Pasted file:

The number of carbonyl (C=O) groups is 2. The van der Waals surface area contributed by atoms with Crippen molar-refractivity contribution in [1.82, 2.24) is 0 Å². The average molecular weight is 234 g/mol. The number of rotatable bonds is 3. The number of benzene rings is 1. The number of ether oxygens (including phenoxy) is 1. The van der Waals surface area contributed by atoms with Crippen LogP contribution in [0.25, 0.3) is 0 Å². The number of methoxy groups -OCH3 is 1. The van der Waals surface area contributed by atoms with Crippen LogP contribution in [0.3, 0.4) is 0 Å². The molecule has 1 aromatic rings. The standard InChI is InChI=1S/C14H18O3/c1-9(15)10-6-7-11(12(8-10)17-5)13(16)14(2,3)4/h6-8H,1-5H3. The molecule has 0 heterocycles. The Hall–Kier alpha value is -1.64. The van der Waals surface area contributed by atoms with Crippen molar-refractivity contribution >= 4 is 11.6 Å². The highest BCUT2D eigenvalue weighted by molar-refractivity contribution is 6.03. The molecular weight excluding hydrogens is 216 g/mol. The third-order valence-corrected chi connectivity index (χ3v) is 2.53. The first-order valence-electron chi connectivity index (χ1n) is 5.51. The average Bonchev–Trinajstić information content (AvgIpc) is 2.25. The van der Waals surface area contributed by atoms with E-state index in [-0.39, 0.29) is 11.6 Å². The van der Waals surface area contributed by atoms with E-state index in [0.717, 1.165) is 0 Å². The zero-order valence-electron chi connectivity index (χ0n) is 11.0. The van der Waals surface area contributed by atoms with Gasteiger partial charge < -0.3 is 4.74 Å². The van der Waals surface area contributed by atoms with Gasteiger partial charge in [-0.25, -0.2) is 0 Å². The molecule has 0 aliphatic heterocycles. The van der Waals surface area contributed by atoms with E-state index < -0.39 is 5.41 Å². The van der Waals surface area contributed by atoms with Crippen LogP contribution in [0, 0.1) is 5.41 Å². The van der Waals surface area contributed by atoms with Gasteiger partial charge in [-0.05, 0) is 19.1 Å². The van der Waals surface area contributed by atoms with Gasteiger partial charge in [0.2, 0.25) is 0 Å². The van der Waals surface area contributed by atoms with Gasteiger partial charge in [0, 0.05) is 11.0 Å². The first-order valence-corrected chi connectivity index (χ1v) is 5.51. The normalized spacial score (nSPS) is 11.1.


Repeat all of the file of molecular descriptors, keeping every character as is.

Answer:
The number of carbonyl (C=O) groups is 2. The van der Waals surface area contributed by atoms with Crippen molar-refractivity contribution in [1.82, 2.24) is 0 Å². The average molecular weight is 234 g/mol. The number of rotatable bonds is 3. The number of benzene rings is 1. The number of ether oxygens (including phenoxy) is 1. The van der Waals surface area contributed by atoms with Crippen LogP contribution in [0.25, 0.3) is 0 Å². The number of methoxy groups -OCH3 is 1. The van der Waals surface area contributed by atoms with Crippen LogP contribution in [0.3, 0.4) is 0 Å². The molecule has 1 aromatic rings. The standard InChI is InChI=1S/C14H18O3/c1-9(15)10-6-7-11(12(8-10)17-5)13(16)14(2,3)4/h6-8H,1-5H3. The molecule has 0 heterocycles. The Hall–Kier alpha value is -1.64. The van der Waals surface area contributed by atoms with Crippen molar-refractivity contribution >= 4 is 11.6 Å². The highest BCUT2D eigenvalue weighted by molar-refractivity contribution is 6.03. The molecular weight excluding hydrogens is 216 g/mol. The third-order valence-corrected chi connectivity index (χ3v) is 2.53. The first-order valence-electron chi connectivity index (χ1n) is 5.51. The average Bonchev–Trinajstić information content (AvgIpc) is 2.25. The van der Waals surface area contributed by atoms with E-state index in [-0.39, 0.29) is 11.6 Å². The van der Waals surface area contributed by atoms with E-state index in [0.717, 1.165) is 0 Å². The zero-order valence-electron chi connectivity index (χ0n) is 11.0. The van der Waals surface area contributed by atoms with Gasteiger partial charge < -0.3 is 4.74 Å². The van der Waals surface area contributed by atoms with Gasteiger partial charge in [-0.25, -0.2) is 0 Å². The molecule has 0 aliphatic heterocycles. The van der Waals surface area contributed by atoms with E-state index < -0.39 is 5.41 Å². The van der Waals surface area contributed by atoms with Crippen LogP contribution in [0, 0.1) is 5.41 Å². The van der Waals surface area contributed by atoms with Gasteiger partial charge in [-0.05, 0) is 19.1 Å². The van der Waals surface area contributed by atoms with Gasteiger partial charge in [0.2, 0.25) is 0 Å². The van der Waals surface area contributed by atoms with Gasteiger partial charge in [0, 0.05) is 11.0 Å². The first-order valence-corrected chi connectivity index (χ1v) is 5.51. The normalized spacial score (nSPS) is 11.1.